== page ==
L-Tryptophan is one the nine essential amino acids, but is one of the least plentiful found in the standard American diet. It is believed to improve mood, focus, and sleep quality.
L-tryptophan is metabolized in the liver by the rate-limiting enzyme tryptophan hydroxylase where it is then converted to 5-HTP, at which point it can then freely cross the blood-brain barrier where it is finally converted to serotonin . Whereas supplemental 5-HTP can directly and freely influence serotonin production, the rate-limiting nature of L-tryptophan encourages balanced levels of serotonin.
Serotonin is an agonist for several different serotonin receptors in the brain. Many antidepressant drugs developed over the past 30 years, known as selective serotonin re-uptake inhibitors (SSRIs), have been developed with the intention of keeping serotonin levels active in the brain by reducing the activity of the SERT protein .
Low levels of tryptophan have been associated with poor mood [3, 4].
Tryptophan deficiency can be the result of chronic inflammation, in which enzymes are unregulated that inhibit serotonin production, or, deficiency can likely be the result of a diet lacking in the amino acid tryptophan [5, 6, 7].
Additionally, deficiencies of magnesium or vitamin B6 can downregulate activity of the rate-limiting enzyme tryptophan hydroxylase which is required to convert L-Tryptophan to 5-HTP .
Effects on Mood
Tryptophan is a precursor to 5-HTP which is used to produce serotonin, a neurotransmitter thought to be responsible for mood, anxiety, fear, depression, and aggression [9, 10, 11, 12].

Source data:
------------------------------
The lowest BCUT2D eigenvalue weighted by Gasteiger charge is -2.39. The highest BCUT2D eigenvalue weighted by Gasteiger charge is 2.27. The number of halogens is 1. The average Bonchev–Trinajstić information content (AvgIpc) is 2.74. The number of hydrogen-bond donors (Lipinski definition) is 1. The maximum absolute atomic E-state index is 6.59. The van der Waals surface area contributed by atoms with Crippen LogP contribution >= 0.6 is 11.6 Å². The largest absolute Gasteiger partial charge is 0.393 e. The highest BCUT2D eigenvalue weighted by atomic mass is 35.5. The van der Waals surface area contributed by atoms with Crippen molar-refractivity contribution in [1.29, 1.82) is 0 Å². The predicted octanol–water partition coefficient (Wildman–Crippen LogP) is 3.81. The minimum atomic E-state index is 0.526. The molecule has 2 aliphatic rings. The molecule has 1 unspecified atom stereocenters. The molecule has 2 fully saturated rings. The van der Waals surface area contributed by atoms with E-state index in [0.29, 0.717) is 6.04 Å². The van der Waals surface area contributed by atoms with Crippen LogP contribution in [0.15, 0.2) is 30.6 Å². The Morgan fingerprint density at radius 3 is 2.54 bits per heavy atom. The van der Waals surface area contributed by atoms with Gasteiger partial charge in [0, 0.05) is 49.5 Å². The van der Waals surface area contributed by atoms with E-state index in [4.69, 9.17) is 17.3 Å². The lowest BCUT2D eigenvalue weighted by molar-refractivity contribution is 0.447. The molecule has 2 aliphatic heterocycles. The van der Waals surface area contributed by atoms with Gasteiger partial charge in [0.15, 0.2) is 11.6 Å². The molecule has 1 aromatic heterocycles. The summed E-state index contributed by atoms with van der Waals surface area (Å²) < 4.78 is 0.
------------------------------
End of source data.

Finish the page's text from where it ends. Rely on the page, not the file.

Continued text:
Effects on Anxiety
Serotonin appears to be involved with anxiety and panic attacks. Studies using a tryptophan depletion technique (thought to be a reliable method to reduce serotonin) in humans have shown that the body may be more sensitized to panic-related symptoms, reduced mood, and increased anxiety when serotonin is depleted [13, 14, 15].
Effects on Sleep
Serotonin is broken down and then processed into melatonin via methylation .
Melatonin is crucial for healthy sleep cycles and supplemental doses up to 3 mg have been shown to improve sleep quality and reduce symptoms of insomnia [17, 18]. Supplementation of melatonin has been shown to increase serotonin in animal models, and increases of melatonin from supplemental L-Tryptophan have been noted to varying degrees [19, 20].
Seasonal affective disorder, a form of depression caused by lack of sunlight in winter months, is tied to serotonin deficiency . This is possibly due to excess melatonin production from serotonin as melatonin production is controlled by light exposure and the circadian rhythms .
Gastrointestinal effects such as nausea, heartburn, vomiting, stomach pain, and diarrhea have been reported in abnormally high doses.